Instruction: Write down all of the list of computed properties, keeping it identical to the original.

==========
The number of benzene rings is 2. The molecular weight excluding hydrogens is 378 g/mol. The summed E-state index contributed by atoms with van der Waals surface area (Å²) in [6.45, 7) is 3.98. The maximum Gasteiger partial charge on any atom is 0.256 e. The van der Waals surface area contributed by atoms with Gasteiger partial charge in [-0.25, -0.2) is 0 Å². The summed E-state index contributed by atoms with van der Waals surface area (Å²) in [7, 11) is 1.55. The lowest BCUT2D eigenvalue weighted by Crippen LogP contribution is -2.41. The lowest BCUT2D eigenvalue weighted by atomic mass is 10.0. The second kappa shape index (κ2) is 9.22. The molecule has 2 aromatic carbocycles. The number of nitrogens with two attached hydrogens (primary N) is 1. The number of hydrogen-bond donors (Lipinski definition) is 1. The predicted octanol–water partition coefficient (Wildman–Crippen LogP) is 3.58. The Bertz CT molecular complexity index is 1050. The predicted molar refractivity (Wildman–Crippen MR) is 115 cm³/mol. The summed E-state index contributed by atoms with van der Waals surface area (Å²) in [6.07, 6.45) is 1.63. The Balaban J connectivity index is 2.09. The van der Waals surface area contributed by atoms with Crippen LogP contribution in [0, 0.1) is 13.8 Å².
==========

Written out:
The number of benzene rings is 2. The molecular weight excluding hydrogens is 378 g/mol. The summed E-state index contributed by atoms with van der Waals surface area (Å²) in [6.45, 7) is 3.98. The maximum Gasteiger partial charge on any atom is 0.256 e. The van der Waals surface area contributed by atoms with Gasteiger partial charge in [-0.25, -0.2) is 0 Å². The summed E-state index contributed by atoms with van der Waals surface area (Å²) in [7, 11) is 1.55. The lowest BCUT2D eigenvalue weighted by Crippen LogP contribution is -2.41. The lowest BCUT2D eigenvalue weighted by atomic mass is 10.0. The second kappa shape index (κ2) is 9.22. The molecule has 2 aromatic carbocycles. The number of nitrogens with two attached hydrogens (primary N) is 1. The number of hydrogen-bond donors (Lipinski definition) is 1. The predicted octanol–water partition coefficient (Wildman–Crippen LogP) is 3.58. The Bertz CT molecular complexity index is 1050. The predicted molar refractivity (Wildman–Crippen MR) is 115 cm³/mol. The summed E-state index contributed by atoms with van der Waals surface area (Å²) in [6.07, 6.45) is 1.63. The Balaban J connectivity index is 2.09. The van der Waals surface area contributed by atoms with Crippen LogP contribution in [0, 0.1) is 13.8 Å².